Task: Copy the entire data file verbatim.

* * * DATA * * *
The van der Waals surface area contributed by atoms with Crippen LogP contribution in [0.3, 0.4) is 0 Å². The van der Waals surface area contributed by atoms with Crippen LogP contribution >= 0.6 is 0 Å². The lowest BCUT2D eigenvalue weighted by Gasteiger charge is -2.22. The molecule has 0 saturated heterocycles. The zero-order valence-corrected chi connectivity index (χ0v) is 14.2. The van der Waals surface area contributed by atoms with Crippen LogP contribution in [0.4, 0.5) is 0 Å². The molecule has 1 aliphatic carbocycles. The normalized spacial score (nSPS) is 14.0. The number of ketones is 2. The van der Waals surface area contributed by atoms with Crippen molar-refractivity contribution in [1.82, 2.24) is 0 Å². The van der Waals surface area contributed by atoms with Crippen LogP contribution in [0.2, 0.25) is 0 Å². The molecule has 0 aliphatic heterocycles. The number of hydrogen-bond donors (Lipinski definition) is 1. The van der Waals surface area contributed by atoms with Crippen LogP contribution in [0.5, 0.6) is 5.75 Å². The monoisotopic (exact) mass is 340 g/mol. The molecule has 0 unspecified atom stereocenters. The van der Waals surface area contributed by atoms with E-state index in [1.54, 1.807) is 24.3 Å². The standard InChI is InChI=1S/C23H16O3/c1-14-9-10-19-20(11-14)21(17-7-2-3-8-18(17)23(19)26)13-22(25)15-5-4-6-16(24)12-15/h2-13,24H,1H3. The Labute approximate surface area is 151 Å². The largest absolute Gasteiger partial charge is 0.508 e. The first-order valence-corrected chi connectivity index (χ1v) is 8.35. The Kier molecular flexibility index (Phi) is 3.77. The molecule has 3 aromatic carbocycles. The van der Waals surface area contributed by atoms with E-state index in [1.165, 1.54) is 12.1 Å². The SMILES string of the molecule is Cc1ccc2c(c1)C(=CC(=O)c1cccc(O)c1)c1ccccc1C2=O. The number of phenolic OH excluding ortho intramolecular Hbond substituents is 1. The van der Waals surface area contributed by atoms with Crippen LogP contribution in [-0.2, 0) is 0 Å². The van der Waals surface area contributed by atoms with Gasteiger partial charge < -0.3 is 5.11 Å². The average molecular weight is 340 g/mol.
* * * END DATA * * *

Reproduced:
The van der Waals surface area contributed by atoms with Crippen LogP contribution in [0.3, 0.4) is 0 Å². The van der Waals surface area contributed by atoms with Crippen LogP contribution >= 0.6 is 0 Å². The lowest BCUT2D eigenvalue weighted by Gasteiger charge is -2.22. The molecule has 0 saturated heterocycles. The zero-order valence-corrected chi connectivity index (χ0v) is 14.2. The van der Waals surface area contributed by atoms with Crippen LogP contribution in [0.4, 0.5) is 0 Å². The molecule has 1 aliphatic carbocycles. The normalized spacial score (nSPS) is 14.0. The number of ketones is 2. The van der Waals surface area contributed by atoms with Crippen molar-refractivity contribution in [1.82, 2.24) is 0 Å². The van der Waals surface area contributed by atoms with Crippen LogP contribution in [0.2, 0.25) is 0 Å². The molecule has 0 aliphatic heterocycles. The number of hydrogen-bond donors (Lipinski definition) is 1. The van der Waals surface area contributed by atoms with Crippen LogP contribution in [0.5, 0.6) is 5.75 Å². The monoisotopic (exact) mass is 340 g/mol. The molecule has 0 unspecified atom stereocenters. The van der Waals surface area contributed by atoms with E-state index in [1.54, 1.807) is 24.3 Å². The standard InChI is InChI=1S/C23H16O3/c1-14-9-10-19-20(11-14)21(17-7-2-3-8-18(17)23(19)26)13-22(25)15-5-4-6-16(24)12-15/h2-13,24H,1H3. The Labute approximate surface area is 151 Å². The largest absolute Gasteiger partial charge is 0.508 e. The first-order valence-corrected chi connectivity index (χ1v) is 8.35. The Kier molecular flexibility index (Phi) is 3.77. The molecule has 3 aromatic carbocycles. The van der Waals surface area contributed by atoms with E-state index in [1.165, 1.54) is 12.1 Å². The SMILES string of the molecule is Cc1ccc2c(c1)C(=CC(=O)c1cccc(O)c1)c1ccccc1C2=O. The number of phenolic OH excluding ortho intramolecular Hbond substituents is 1. The van der Waals surface area contributed by atoms with Crippen LogP contribution in [-0.2, 0) is 0 Å². The van der Waals surface area contributed by atoms with Gasteiger partial charge < -0.3 is 5.11 Å². The average molecular weight is 340 g/mol.